I ran across a reference to Mahler the other day, not the composer Gustav Mahler but the mathematician Kurt Mahler, and looked into his work a little. A number of things have been named after Kurt Mahler, including Mahler’s inequality.

Mahler’s inequality says the geometric mean of a sum bounds the sum of the geometric means. In detail, the geometric mean of a list of *n* non-negative real numbers is the *n*th root of their product. If *x* and *y* are two vectors of length *n* containing non-negative components, Mahler’s inequality says

*G*(*x* + *y*) ≥ *G*(*x*) + *G*(*y*)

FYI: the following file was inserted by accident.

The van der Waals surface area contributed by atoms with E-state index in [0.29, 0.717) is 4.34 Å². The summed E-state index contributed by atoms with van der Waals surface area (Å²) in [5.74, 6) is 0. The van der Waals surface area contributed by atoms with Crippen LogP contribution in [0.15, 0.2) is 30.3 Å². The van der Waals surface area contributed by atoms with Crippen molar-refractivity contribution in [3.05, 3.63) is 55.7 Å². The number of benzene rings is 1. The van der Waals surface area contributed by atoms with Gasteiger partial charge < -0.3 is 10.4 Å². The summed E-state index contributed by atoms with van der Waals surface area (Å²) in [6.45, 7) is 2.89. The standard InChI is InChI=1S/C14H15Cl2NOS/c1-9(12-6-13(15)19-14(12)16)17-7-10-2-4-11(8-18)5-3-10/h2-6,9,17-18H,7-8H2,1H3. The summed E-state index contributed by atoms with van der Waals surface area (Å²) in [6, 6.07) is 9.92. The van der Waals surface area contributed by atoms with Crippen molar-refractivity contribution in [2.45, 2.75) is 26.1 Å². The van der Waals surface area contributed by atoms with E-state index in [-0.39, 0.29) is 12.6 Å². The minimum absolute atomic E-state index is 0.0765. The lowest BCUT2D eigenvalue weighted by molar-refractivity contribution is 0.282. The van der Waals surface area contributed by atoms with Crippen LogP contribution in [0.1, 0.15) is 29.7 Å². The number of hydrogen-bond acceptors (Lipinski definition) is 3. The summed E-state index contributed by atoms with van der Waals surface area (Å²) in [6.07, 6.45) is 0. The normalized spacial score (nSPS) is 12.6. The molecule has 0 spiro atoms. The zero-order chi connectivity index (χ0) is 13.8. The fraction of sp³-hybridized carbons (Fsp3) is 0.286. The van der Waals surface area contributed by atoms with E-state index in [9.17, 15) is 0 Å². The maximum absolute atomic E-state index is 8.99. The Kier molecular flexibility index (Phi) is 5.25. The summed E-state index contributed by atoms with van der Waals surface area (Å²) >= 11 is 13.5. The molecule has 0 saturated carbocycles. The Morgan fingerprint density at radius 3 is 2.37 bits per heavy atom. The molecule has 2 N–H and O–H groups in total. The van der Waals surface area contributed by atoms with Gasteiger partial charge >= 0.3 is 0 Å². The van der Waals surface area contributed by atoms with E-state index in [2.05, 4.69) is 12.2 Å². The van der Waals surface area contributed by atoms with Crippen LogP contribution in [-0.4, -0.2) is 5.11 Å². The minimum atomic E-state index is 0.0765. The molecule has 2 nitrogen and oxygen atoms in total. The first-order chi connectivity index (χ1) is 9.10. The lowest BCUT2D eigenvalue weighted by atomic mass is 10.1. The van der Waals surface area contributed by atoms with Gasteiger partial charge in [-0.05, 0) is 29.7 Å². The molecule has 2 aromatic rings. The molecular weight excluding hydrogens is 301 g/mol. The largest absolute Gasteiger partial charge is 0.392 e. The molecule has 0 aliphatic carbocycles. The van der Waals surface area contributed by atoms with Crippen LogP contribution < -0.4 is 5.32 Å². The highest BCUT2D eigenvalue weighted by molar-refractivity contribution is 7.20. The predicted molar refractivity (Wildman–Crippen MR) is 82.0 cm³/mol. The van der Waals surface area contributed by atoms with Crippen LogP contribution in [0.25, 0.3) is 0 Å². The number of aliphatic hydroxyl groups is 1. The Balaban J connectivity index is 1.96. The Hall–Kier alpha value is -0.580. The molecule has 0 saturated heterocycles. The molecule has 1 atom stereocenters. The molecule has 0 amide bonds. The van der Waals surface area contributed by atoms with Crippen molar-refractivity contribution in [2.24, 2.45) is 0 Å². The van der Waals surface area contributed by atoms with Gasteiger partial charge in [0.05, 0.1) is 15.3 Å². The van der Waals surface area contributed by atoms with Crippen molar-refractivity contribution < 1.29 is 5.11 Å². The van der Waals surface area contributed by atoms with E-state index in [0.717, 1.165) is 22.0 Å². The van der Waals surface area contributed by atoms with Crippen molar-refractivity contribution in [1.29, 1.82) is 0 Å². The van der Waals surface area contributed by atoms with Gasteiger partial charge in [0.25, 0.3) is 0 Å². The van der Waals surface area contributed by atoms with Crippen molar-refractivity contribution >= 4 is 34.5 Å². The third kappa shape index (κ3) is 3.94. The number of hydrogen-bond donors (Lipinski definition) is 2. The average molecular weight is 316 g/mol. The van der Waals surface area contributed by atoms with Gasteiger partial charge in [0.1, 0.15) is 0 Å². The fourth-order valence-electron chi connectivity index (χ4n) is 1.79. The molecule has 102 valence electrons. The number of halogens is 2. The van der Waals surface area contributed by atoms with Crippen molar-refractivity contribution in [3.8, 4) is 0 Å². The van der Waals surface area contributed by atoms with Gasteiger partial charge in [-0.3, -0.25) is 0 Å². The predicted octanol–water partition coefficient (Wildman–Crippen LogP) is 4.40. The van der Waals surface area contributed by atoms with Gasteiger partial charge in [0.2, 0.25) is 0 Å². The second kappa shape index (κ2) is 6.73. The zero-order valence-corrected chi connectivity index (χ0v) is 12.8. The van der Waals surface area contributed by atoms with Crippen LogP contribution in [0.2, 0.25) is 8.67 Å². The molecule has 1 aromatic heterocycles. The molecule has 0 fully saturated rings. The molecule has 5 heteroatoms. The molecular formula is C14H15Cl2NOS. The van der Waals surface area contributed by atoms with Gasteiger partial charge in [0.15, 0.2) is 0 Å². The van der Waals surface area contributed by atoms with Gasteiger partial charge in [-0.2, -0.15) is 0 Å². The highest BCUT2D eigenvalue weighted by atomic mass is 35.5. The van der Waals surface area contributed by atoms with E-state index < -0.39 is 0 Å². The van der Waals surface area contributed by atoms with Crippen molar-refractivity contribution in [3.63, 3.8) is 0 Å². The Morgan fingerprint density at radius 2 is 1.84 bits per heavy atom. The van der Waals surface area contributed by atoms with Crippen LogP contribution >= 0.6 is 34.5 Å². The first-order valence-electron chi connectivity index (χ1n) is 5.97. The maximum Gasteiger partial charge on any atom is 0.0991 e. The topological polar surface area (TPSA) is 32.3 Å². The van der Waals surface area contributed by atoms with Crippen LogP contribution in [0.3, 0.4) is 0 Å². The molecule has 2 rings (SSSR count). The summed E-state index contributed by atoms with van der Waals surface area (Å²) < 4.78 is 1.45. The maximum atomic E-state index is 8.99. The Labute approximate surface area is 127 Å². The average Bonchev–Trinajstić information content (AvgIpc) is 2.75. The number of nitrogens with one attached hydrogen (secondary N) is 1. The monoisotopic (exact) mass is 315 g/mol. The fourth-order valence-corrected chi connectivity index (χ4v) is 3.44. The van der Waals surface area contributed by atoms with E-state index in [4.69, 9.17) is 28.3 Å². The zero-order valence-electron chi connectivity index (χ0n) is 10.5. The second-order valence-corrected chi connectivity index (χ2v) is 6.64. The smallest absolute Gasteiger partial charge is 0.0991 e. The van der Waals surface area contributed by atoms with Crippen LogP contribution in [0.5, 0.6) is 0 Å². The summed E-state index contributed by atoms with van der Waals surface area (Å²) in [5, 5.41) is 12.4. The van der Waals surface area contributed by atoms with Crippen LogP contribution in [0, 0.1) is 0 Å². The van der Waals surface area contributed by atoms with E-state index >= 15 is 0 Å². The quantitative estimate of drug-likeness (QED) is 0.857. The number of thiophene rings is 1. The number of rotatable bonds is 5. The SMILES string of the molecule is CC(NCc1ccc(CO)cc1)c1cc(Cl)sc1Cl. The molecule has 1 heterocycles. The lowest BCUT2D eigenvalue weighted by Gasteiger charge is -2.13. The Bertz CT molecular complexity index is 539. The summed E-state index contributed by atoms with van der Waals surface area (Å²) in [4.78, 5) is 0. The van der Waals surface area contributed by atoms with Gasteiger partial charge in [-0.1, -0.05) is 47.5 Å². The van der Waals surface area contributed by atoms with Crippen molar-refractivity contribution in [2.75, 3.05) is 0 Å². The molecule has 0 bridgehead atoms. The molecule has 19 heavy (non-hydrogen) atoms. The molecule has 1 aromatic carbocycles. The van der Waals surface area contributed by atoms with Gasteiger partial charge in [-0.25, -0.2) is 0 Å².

where *G* is the geometric mean. The left side is strictly larger than the right unless *x* and *y* are proportional, or *x* and *y* both have a zero component in the same position.

I’m curious why this inequality is named after Mahler. The classic book Inequalities by Hardy, Littlewood, and Polya list the inequality but call it Hölder’s inequality. In a footnote they note that the inequality above appears in a paper by Minkowski in 1896 (seven years before Kurt Mahler was born). Presumably the authors file the inequality under Hölder’s name because it follows easily from Hölder’s inequality.

I imagine Mahler made good use of his eponymous inequality, i.e. that the inequality became associated with him because he applied it well rather than because he discovered it.